The black ants
by, Arshi Yaseen
While I was a child, I had developed many fanciful notions. I kept peacock feathers in my books. I believed every feather would double itself. That never happened, but I still keep them in my books.
I played hide and seek with the moon. At times I’d hide and it’d look for me. At times it’d hide and I’d find it hidden behind the trees.
Wherever I went it accompanied me. I liked its company especially when clouds drew images of cats and dogs on it. Sometimes they formed image of a sleeping child, but it happened rarely. The moon still accompanies me and the clouds still leave it forming shapes.
But now I don’t even notice them. As I have withdrawn myself from many of the fancies, my childhood espoused. One of those fancies was the fascination for ants, ___ small, black and agile ants. I often saw them crawling in long lines alongside the walls of our kitchen, and sometimes on them.
They all moved very fast. I sat down by them and tried to disturb their trails. They remained unconcerned. I pondered whether they were going somewhere or returning.
Then I began to assume, as they were in a great hurry, they must be going somewhere, ___ and to celebrate something. Today morning, I saw them again in the porch. They were moving as usual.
They were in the same hurry. I looked at them with narrowed, probing eyes. This time a different vision emerged. They all looked half-asleep, half-awake. Their faces reflected a discontent and hardness besides urgency. They were walking with heavy steps.
It seemed they were carrying massive weight on their backs, as if it were invisible mountains. Imagine a mountain on the back of an ant. How! Though it’s quite difficult. Even then they managed to keep their backs straight. Some were running to catch the morning train. Some were to reach a point to be picked up by someone. Some of them were getting late. Their spirits were too low to fight the battle of life. Some of them seemed near to finish, as it was getting difficult to manage the weights put on their backs.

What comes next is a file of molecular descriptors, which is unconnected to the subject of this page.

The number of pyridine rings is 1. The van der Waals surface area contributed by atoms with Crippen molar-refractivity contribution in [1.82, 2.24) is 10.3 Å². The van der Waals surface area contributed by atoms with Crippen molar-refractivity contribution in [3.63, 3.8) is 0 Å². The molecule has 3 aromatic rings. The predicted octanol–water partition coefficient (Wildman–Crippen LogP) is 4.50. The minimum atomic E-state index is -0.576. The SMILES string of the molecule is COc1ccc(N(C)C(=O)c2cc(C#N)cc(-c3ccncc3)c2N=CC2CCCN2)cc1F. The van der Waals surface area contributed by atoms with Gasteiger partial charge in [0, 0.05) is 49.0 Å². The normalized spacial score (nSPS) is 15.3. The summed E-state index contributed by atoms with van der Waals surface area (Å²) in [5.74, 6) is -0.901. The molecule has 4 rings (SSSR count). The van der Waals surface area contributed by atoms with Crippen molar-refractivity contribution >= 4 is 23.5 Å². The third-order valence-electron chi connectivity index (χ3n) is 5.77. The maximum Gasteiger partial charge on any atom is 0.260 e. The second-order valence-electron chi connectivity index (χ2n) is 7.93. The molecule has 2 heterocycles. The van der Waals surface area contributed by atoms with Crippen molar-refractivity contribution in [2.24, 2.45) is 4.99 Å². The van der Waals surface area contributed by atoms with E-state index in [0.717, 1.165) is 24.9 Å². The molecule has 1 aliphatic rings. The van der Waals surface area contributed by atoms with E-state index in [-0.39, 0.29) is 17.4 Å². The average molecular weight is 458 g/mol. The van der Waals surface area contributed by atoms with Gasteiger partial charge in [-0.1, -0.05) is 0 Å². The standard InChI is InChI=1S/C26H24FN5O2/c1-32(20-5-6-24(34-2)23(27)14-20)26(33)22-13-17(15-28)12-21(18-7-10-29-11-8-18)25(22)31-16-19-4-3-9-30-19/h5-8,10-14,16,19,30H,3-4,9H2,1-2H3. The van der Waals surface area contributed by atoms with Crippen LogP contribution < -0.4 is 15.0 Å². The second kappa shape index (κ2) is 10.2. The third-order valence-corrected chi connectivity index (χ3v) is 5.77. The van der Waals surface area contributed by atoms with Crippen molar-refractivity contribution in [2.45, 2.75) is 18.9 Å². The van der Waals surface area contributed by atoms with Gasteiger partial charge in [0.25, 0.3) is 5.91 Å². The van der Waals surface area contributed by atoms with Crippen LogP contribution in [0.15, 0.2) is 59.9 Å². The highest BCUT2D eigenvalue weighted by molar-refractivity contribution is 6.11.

They all were already fated to be crushed by them. And he’d respond giving the same indifferent shrug, as for him it’s a formality.
Why I’d show any concern. As we all learn this, ___ respond indifference with the same indifference. I picked up the morning newspaper and walked to the breakfast table.
I see myself from your perspective. You call me your primal version.
You base this idea on a scientific theory, which proves on biological grounds, that I am your ancestor. Some of you find in me, ___ a child, as my nature resonates with a child’s nature, that’s proved too by another scientific theory, a theory of behavioral sciences. It proves we both share the same nature.
We both retain primal energy and vitality that you elders have lost. We both like playfulness that you elders have lost. Your faces remain gloomy. It seems as if some strange spirit haunted them. It might be Thanatos.
But your kids rush to my cage with a different spirit. When they call my name from the distance, I feel liveliness reverberates around. As they reach near, they wave their hands to me. It’s a gesture of saying hello that I must respond.
I take few rounds across my cage hastily. Then I scamper to the tree planted in my home for long. I climb it and begin to sway with one of its dried branches.
Seeing you all getting fascinated, I become more heroic. I hang myself upside down, rolling my tail tightly around the branch. It appeals to your inner child too, but you suppress it.
You ask your child, “It is funny, isn’t it?” The child nods positively. How innocent!
Then you kid him commenting, “That monkey looks like you.” You still believe that I resemble only with a child. I climb off the tree and rush to metallic bars of the cage. In seconds I reach the top and hug the bars but immediately I climb down and start scanning through all the space. Then again I run to the bars and repeat the same act. It leaves you baffled. You feel as some power pushes me. I am not Sisyphus.
Though you can call it absurdity. I embrace it open heartedly. I have got used to it by now.
I yet again prepare myself to climb the tree. You seem to have lost interest in my world. Your mind is somewhere else, but your eyes on me. You see me playing with the ropes tied to the metal ceiling of the cage. Then you say to your kids, “same thing again, let’s move ahead.” As you are sick of monotony. How tragic!
But more tragic is this, you can never escape from it.